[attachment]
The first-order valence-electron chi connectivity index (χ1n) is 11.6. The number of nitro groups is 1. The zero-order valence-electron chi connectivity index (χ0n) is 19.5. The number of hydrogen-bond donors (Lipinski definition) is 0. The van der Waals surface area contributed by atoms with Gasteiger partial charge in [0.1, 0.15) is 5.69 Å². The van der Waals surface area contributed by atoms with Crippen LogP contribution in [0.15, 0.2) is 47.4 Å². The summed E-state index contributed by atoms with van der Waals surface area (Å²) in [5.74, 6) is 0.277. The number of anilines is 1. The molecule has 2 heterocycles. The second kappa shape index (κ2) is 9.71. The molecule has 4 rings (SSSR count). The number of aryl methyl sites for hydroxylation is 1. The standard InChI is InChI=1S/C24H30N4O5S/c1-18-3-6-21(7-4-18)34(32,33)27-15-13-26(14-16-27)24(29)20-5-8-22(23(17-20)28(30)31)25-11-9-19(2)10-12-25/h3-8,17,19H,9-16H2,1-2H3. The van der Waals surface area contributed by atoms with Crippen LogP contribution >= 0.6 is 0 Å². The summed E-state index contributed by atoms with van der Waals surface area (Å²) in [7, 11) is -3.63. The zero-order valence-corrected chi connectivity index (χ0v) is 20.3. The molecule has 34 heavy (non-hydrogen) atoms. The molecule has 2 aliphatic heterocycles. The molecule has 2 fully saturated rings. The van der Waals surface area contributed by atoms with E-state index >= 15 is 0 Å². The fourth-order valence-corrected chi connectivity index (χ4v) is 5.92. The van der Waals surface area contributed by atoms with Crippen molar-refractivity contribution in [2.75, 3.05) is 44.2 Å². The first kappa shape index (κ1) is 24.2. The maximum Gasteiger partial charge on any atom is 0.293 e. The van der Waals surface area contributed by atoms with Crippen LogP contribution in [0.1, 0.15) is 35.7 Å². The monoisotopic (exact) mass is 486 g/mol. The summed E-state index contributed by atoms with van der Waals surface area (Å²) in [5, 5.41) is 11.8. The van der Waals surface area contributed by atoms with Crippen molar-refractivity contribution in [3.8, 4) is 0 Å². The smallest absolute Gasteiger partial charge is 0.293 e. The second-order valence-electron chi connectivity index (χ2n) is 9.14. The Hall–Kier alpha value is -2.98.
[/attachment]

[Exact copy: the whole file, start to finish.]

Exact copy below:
The first-order valence-electron chi connectivity index (χ1n) is 11.6. The number of nitro groups is 1. The zero-order valence-electron chi connectivity index (χ0n) is 19.5. The number of hydrogen-bond donors (Lipinski definition) is 0. The van der Waals surface area contributed by atoms with Gasteiger partial charge in [0.1, 0.15) is 5.69 Å². The van der Waals surface area contributed by atoms with Crippen LogP contribution in [0.15, 0.2) is 47.4 Å². The summed E-state index contributed by atoms with van der Waals surface area (Å²) in [5.74, 6) is 0.277. The number of anilines is 1. The molecule has 2 heterocycles. The second kappa shape index (κ2) is 9.71. The molecule has 4 rings (SSSR count). The number of aryl methyl sites for hydroxylation is 1. The standard InChI is InChI=1S/C24H30N4O5S/c1-18-3-6-21(7-4-18)34(32,33)27-15-13-26(14-16-27)24(29)20-5-8-22(23(17-20)28(30)31)25-11-9-19(2)10-12-25/h3-8,17,19H,9-16H2,1-2H3. The van der Waals surface area contributed by atoms with Crippen LogP contribution >= 0.6 is 0 Å². The summed E-state index contributed by atoms with van der Waals surface area (Å²) in [7, 11) is -3.63. The zero-order valence-corrected chi connectivity index (χ0v) is 20.3. The molecule has 34 heavy (non-hydrogen) atoms. The molecule has 2 aliphatic heterocycles. The molecule has 2 fully saturated rings. The van der Waals surface area contributed by atoms with E-state index >= 15 is 0 Å². The fourth-order valence-corrected chi connectivity index (χ4v) is 5.92. The van der Waals surface area contributed by atoms with Crippen molar-refractivity contribution in [2.75, 3.05) is 44.2 Å². The first kappa shape index (κ1) is 24.2. The maximum Gasteiger partial charge on any atom is 0.293 e. The van der Waals surface area contributed by atoms with Crippen LogP contribution in [0.1, 0.15) is 35.7 Å². The monoisotopic (exact) mass is 486 g/mol. The summed E-state index contributed by atoms with van der Waals surface area (Å²) in [5, 5.41) is 11.8. The van der Waals surface area contributed by atoms with Crippen molar-refractivity contribution in [3.8, 4) is 0 Å². The smallest absolute Gasteiger partial charge is 0.293 e. The second-order valence-electron chi connectivity index (χ2n) is 9.14. The Hall–Kier alpha value is -2.98.